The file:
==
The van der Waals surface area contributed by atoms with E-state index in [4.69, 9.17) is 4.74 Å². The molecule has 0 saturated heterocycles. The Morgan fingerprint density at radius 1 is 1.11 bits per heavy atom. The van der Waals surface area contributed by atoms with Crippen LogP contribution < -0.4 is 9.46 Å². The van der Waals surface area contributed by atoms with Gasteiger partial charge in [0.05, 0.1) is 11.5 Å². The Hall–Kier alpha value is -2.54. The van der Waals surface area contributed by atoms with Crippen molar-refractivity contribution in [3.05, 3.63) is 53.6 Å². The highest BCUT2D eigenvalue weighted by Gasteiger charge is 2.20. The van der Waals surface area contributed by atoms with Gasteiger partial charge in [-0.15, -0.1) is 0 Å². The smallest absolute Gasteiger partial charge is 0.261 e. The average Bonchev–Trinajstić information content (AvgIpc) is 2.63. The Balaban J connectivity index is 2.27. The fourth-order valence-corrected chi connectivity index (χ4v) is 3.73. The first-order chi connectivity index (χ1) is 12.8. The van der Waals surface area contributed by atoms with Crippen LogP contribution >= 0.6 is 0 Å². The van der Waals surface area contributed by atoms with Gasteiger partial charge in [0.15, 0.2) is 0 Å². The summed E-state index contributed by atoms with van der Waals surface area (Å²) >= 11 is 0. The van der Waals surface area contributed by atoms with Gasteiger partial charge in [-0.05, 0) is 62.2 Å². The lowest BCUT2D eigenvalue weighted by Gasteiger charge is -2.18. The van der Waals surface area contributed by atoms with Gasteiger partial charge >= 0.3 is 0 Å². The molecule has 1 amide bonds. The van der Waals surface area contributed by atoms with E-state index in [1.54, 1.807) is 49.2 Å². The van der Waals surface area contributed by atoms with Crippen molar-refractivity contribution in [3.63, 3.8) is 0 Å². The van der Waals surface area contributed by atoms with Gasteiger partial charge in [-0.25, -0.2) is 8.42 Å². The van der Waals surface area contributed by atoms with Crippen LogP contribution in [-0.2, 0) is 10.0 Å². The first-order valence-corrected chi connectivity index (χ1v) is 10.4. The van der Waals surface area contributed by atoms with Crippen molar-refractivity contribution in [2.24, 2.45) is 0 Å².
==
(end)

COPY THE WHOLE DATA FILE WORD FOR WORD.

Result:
The van der Waals surface area contributed by atoms with E-state index in [4.69, 9.17) is 4.74 Å². The molecule has 0 saturated heterocycles. The Morgan fingerprint density at radius 1 is 1.11 bits per heavy atom. The van der Waals surface area contributed by atoms with Crippen LogP contribution < -0.4 is 9.46 Å². The van der Waals surface area contributed by atoms with Gasteiger partial charge in [0.05, 0.1) is 11.5 Å². The Hall–Kier alpha value is -2.54. The van der Waals surface area contributed by atoms with Crippen molar-refractivity contribution in [3.05, 3.63) is 53.6 Å². The highest BCUT2D eigenvalue weighted by Gasteiger charge is 2.20. The van der Waals surface area contributed by atoms with Gasteiger partial charge in [-0.15, -0.1) is 0 Å². The smallest absolute Gasteiger partial charge is 0.261 e. The average Bonchev–Trinajstić information content (AvgIpc) is 2.63. The Balaban J connectivity index is 2.27. The fourth-order valence-corrected chi connectivity index (χ4v) is 3.73. The first-order chi connectivity index (χ1) is 12.8. The van der Waals surface area contributed by atoms with Crippen LogP contribution >= 0.6 is 0 Å². The van der Waals surface area contributed by atoms with Gasteiger partial charge in [0.15, 0.2) is 0 Å². The summed E-state index contributed by atoms with van der Waals surface area (Å²) >= 11 is 0. The van der Waals surface area contributed by atoms with Gasteiger partial charge in [-0.05, 0) is 62.2 Å². The lowest BCUT2D eigenvalue weighted by Gasteiger charge is -2.18. The van der Waals surface area contributed by atoms with Gasteiger partial charge >= 0.3 is 0 Å². The molecule has 1 amide bonds. The van der Waals surface area contributed by atoms with E-state index in [1.54, 1.807) is 49.2 Å². The van der Waals surface area contributed by atoms with Crippen molar-refractivity contribution in [3.63, 3.8) is 0 Å². The van der Waals surface area contributed by atoms with Gasteiger partial charge in [-0.25, -0.2) is 8.42 Å². The van der Waals surface area contributed by atoms with Crippen LogP contribution in [-0.2, 0) is 10.0 Å². The first-order valence-corrected chi connectivity index (χ1v) is 10.4. The van der Waals surface area contributed by atoms with Crippen molar-refractivity contribution in [2.24, 2.45) is 0 Å².